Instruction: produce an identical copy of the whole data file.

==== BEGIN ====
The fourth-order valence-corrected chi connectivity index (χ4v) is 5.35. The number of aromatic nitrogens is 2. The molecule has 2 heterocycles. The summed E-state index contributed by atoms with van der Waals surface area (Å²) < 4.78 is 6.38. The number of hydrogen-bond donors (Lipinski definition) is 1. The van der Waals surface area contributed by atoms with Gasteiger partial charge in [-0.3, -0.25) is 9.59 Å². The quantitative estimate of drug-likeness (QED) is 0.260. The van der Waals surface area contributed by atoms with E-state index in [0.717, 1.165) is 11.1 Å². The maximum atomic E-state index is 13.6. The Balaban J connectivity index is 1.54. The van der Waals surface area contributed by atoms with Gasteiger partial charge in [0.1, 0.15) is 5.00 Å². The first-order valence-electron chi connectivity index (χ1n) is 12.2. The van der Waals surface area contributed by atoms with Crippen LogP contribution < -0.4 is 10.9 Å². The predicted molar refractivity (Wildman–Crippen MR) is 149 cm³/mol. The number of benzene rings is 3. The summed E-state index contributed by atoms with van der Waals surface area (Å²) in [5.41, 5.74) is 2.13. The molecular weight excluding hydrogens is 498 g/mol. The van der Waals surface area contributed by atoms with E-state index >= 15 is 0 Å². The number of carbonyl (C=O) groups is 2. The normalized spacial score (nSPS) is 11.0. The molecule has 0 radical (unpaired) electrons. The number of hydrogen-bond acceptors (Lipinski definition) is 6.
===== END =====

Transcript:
The fourth-order valence-corrected chi connectivity index (χ4v) is 5.35. The number of aromatic nitrogens is 2. The molecule has 2 heterocycles. The summed E-state index contributed by atoms with van der Waals surface area (Å²) < 4.78 is 6.38. The number of hydrogen-bond donors (Lipinski definition) is 1. The van der Waals surface area contributed by atoms with Gasteiger partial charge in [-0.3, -0.25) is 9.59 Å². The quantitative estimate of drug-likeness (QED) is 0.260. The van der Waals surface area contributed by atoms with E-state index in [0.717, 1.165) is 11.1 Å². The maximum atomic E-state index is 13.6. The Balaban J connectivity index is 1.54. The van der Waals surface area contributed by atoms with Gasteiger partial charge in [0.1, 0.15) is 5.00 Å². The first-order valence-electron chi connectivity index (χ1n) is 12.2. The van der Waals surface area contributed by atoms with Crippen LogP contribution < -0.4 is 10.9 Å². The predicted molar refractivity (Wildman–Crippen MR) is 149 cm³/mol. The number of benzene rings is 3. The summed E-state index contributed by atoms with van der Waals surface area (Å²) in [5.41, 5.74) is 2.13. The molecular weight excluding hydrogens is 498 g/mol. The van der Waals surface area contributed by atoms with E-state index >= 15 is 0 Å². The number of carbonyl (C=O) groups is 2. The normalized spacial score (nSPS) is 11.0. The molecule has 0 radical (unpaired) electrons. The number of hydrogen-bond acceptors (Lipinski definition) is 6.